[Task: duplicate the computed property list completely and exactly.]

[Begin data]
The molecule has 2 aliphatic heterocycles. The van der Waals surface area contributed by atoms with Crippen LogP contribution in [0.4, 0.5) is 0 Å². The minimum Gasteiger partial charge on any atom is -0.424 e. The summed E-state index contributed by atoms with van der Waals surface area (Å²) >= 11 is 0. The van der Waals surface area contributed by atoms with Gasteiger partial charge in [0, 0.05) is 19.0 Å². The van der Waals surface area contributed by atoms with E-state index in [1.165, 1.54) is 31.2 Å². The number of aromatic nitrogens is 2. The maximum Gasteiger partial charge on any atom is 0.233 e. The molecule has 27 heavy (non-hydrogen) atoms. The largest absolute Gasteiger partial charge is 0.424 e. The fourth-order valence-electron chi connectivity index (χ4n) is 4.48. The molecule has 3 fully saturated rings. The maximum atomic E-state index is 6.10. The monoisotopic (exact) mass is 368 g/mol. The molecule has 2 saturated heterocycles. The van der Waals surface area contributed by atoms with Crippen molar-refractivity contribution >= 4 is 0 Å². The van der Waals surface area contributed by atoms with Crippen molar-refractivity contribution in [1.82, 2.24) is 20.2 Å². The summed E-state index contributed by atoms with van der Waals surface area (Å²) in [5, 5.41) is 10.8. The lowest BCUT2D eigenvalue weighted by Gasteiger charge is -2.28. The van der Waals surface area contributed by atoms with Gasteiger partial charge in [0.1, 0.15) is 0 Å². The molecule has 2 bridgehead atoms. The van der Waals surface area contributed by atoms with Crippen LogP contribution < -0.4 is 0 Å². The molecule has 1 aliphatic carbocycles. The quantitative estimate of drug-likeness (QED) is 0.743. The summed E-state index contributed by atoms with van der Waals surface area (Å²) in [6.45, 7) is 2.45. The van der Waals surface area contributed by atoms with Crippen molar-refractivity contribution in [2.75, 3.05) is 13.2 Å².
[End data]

The molecule has 2 aliphatic heterocycles. The van der Waals surface area contributed by atoms with Crippen LogP contribution in [0.4, 0.5) is 0 Å². The minimum Gasteiger partial charge on any atom is -0.424 e. The summed E-state index contributed by atoms with van der Waals surface area (Å²) >= 11 is 0. The van der Waals surface area contributed by atoms with Gasteiger partial charge in [0, 0.05) is 19.0 Å². The van der Waals surface area contributed by atoms with E-state index in [1.165, 1.54) is 31.2 Å². The number of aromatic nitrogens is 2. The maximum Gasteiger partial charge on any atom is 0.233 e. The molecule has 27 heavy (non-hydrogen) atoms. The largest absolute Gasteiger partial charge is 0.424 e. The fourth-order valence-electron chi connectivity index (χ4n) is 4.48. The molecule has 3 fully saturated rings. The maximum atomic E-state index is 6.10. The monoisotopic (exact) mass is 368 g/mol. The molecule has 2 saturated heterocycles. The van der Waals surface area contributed by atoms with Crippen molar-refractivity contribution >= 4 is 0 Å². The van der Waals surface area contributed by atoms with Crippen molar-refractivity contribution in [1.82, 2.24) is 20.2 Å². The summed E-state index contributed by atoms with van der Waals surface area (Å²) in [5, 5.41) is 10.8. The lowest BCUT2D eigenvalue weighted by Gasteiger charge is -2.28. The van der Waals surface area contributed by atoms with Gasteiger partial charge in [0.1, 0.15) is 0 Å². The molecule has 2 bridgehead atoms. The van der Waals surface area contributed by atoms with Crippen LogP contribution < -0.4 is 0 Å². The molecule has 1 aliphatic carbocycles. The quantitative estimate of drug-likeness (QED) is 0.743. The summed E-state index contributed by atoms with van der Waals surface area (Å²) in [6.45, 7) is 2.45. The van der Waals surface area contributed by atoms with Crippen molar-refractivity contribution in [2.75, 3.05) is 13.2 Å².